How were those ways in which you did the best that you could? How are those ways that like set you up to create the life that you wanted or the life that you thought you wanted or whatever, right? Like how do you retell that story? And you can rewrite it as many times as you want, but I promise you when you start looking at that, you start seeing how easy it is to change a story about what you thought was a fact. And you can do this about anything. You can do this about relationships that you've had. You can do this about events that have happened. You can do this about, you know, degrees you went after. It's like, what is the story I'm telling about this now? And how can I change that story? I'm not gonna change the facts of what happened, but what is the story I want to tell about it going forward?
What is the story that's empowering to me? What is a story that's gonna serve me? How do I wanna feel about myself? How do I get curious about this? Like, why was I reacting like this? Why did I do that? Where did that come from? When you start doing that, it's amazing how much baggage you can just let go of. It's amazing how much you can change that story of yourself. And if you want help with that, I want you to come get coaching in the club. This is stuff that's not really easy to do. I understand that. And sometimes we get stuck of like, am I doing this right? You know I don't really see another way of writing this story.

This is really important work and it's really important to just not listen to this concept but like actually implement it. And so I want you to get help, even if it's not for me.
Get a coach to help you work through these stories because just that can liberate so much of what you go after and what you do in your life, right? Just changing one story can help you see yourself in such a different light can help you let go of so much of the shame that you hold onto. So if you want my help, I would love to have you in the Quitter Club. You can go to and get on the wait list. I think one of the months our theme is gonna be rewriting our past and we're gonna do this together. I'm not exactly sure what month that's gonna be. I will let you guys know, but it's gonna come up in the next couple of months. So if you wanna be in on that, get on the wait list and come join us. All right, my friends, I hope you find this helpful. Go out and rewrite those stories. Make yourself the hero of your story. It's your story. Nobody else gets to be the hero. All right, I'll see you guys next week for another episode.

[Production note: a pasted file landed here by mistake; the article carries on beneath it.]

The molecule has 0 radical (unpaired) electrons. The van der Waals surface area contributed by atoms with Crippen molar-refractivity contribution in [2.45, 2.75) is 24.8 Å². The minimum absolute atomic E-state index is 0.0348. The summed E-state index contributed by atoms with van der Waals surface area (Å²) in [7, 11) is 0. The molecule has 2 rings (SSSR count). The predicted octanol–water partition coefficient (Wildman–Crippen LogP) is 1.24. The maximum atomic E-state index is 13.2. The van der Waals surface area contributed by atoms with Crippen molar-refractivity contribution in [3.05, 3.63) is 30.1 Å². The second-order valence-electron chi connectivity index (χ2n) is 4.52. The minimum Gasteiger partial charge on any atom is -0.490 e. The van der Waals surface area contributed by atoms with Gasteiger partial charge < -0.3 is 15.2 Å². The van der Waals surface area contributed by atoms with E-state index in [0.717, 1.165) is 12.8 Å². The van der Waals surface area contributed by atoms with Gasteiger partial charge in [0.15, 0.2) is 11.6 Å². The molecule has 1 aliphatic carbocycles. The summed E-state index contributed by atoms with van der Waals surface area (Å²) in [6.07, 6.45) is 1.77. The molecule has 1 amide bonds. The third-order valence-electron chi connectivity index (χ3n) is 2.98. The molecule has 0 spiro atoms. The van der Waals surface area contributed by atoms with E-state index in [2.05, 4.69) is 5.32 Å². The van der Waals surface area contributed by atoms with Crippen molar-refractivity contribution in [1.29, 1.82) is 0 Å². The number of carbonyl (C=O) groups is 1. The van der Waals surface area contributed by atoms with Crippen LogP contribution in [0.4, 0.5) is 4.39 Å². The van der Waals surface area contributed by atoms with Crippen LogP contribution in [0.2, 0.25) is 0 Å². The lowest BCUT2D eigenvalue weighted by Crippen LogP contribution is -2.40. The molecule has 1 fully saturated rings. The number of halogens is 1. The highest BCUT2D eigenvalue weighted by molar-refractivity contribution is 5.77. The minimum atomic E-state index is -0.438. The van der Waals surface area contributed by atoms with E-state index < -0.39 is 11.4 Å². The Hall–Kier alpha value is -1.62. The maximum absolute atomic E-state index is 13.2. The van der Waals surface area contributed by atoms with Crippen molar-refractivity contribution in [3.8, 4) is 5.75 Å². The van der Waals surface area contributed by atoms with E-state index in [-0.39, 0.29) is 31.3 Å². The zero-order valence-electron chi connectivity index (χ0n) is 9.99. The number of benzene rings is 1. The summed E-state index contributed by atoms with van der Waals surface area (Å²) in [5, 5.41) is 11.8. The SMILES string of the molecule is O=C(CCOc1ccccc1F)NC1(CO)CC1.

Hey, if you are looking for more in-depth help with your career, whether that's dealing with all of the stress, worry, and anxiety that's leading to burnout in your current career or figuring out what your dream career is and actually going after it, I want you to join me in the Quitter Club. It is where we quit what is no longer working. Like perfectionism, people pleasing imposter syndrome… and we start working on what does, and we start taking action towards the career and the life that you actually want. We will take the concepts that we talk about on the podcast and apply them to your life and you will get the coaching, tools, and support that you need to actually make some real change. So go to and get on the waitlist. Doors are closed right now, but they will be open soon.